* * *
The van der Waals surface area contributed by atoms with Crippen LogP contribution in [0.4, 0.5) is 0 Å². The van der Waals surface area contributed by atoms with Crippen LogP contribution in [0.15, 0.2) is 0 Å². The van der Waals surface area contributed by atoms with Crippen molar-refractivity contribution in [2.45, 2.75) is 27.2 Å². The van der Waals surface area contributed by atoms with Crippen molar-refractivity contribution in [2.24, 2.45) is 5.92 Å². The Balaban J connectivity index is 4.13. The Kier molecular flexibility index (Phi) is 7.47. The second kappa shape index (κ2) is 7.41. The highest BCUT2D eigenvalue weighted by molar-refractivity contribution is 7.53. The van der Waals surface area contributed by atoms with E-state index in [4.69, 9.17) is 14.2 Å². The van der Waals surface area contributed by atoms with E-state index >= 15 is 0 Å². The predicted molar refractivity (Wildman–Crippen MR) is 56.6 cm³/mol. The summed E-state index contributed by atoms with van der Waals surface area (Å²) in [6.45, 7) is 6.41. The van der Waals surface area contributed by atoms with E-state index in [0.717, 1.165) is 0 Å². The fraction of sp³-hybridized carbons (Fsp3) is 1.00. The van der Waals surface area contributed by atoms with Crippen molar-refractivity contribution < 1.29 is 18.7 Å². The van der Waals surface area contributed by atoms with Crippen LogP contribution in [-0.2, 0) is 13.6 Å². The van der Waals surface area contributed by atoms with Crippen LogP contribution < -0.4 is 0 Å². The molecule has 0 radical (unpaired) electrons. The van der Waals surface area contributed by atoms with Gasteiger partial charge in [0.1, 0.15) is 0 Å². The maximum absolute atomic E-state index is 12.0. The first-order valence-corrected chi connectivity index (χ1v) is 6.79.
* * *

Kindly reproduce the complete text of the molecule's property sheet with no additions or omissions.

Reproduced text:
The van der Waals surface area contributed by atoms with Crippen LogP contribution in [0.4, 0.5) is 0 Å². The van der Waals surface area contributed by atoms with Crippen LogP contribution in [0.15, 0.2) is 0 Å². The van der Waals surface area contributed by atoms with Crippen molar-refractivity contribution in [2.45, 2.75) is 27.2 Å². The van der Waals surface area contributed by atoms with Crippen molar-refractivity contribution in [2.24, 2.45) is 5.92 Å². The Balaban J connectivity index is 4.13. The Kier molecular flexibility index (Phi) is 7.47. The second kappa shape index (κ2) is 7.41. The highest BCUT2D eigenvalue weighted by molar-refractivity contribution is 7.53. The van der Waals surface area contributed by atoms with E-state index in [4.69, 9.17) is 14.2 Å². The van der Waals surface area contributed by atoms with E-state index >= 15 is 0 Å². The predicted molar refractivity (Wildman–Crippen MR) is 56.6 cm³/mol. The summed E-state index contributed by atoms with van der Waals surface area (Å²) in [6.45, 7) is 6.41. The van der Waals surface area contributed by atoms with E-state index in [0.717, 1.165) is 0 Å². The fraction of sp³-hybridized carbons (Fsp3) is 1.00. The van der Waals surface area contributed by atoms with Crippen molar-refractivity contribution < 1.29 is 18.7 Å². The van der Waals surface area contributed by atoms with Crippen LogP contribution in [-0.2, 0) is 13.6 Å². The van der Waals surface area contributed by atoms with Crippen LogP contribution < -0.4 is 0 Å². The molecule has 0 radical (unpaired) electrons. The van der Waals surface area contributed by atoms with Gasteiger partial charge in [0.1, 0.15) is 0 Å². The maximum absolute atomic E-state index is 12.0. The first-order valence-corrected chi connectivity index (χ1v) is 6.79.